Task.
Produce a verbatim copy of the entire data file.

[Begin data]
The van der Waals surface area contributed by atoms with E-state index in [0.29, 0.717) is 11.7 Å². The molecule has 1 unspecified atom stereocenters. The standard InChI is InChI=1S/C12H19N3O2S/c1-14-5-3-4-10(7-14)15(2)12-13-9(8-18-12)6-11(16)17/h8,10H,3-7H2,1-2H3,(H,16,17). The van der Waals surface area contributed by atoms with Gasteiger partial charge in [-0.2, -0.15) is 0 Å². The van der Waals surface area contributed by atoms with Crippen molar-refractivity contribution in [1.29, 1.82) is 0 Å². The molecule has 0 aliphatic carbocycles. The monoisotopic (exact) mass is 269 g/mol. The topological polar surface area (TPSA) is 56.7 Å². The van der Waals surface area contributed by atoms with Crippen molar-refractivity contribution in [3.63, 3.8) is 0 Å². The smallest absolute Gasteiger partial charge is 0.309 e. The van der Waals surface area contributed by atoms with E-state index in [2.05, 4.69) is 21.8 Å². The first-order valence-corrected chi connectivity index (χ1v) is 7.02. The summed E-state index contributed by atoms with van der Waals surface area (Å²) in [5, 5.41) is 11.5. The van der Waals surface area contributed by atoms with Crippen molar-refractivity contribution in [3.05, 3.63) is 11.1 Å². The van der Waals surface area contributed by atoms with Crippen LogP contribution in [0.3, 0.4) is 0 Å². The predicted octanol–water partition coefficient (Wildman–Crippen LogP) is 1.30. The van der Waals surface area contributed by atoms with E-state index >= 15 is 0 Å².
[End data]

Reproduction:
The van der Waals surface area contributed by atoms with E-state index in [0.29, 0.717) is 11.7 Å². The molecule has 1 unspecified atom stereocenters. The standard InChI is InChI=1S/C12H19N3O2S/c1-14-5-3-4-10(7-14)15(2)12-13-9(8-18-12)6-11(16)17/h8,10H,3-7H2,1-2H3,(H,16,17). The van der Waals surface area contributed by atoms with Gasteiger partial charge in [-0.2, -0.15) is 0 Å². The van der Waals surface area contributed by atoms with Crippen molar-refractivity contribution in [1.29, 1.82) is 0 Å². The molecule has 0 aliphatic carbocycles. The monoisotopic (exact) mass is 269 g/mol. The topological polar surface area (TPSA) is 56.7 Å². The van der Waals surface area contributed by atoms with Crippen molar-refractivity contribution in [3.63, 3.8) is 0 Å². The smallest absolute Gasteiger partial charge is 0.309 e. The van der Waals surface area contributed by atoms with E-state index in [2.05, 4.69) is 21.8 Å². The first-order valence-corrected chi connectivity index (χ1v) is 7.02. The summed E-state index contributed by atoms with van der Waals surface area (Å²) in [5, 5.41) is 11.5. The van der Waals surface area contributed by atoms with Crippen molar-refractivity contribution in [3.05, 3.63) is 11.1 Å². The van der Waals surface area contributed by atoms with Crippen LogP contribution in [0.3, 0.4) is 0 Å². The predicted octanol–water partition coefficient (Wildman–Crippen LogP) is 1.30. The van der Waals surface area contributed by atoms with E-state index >= 15 is 0 Å².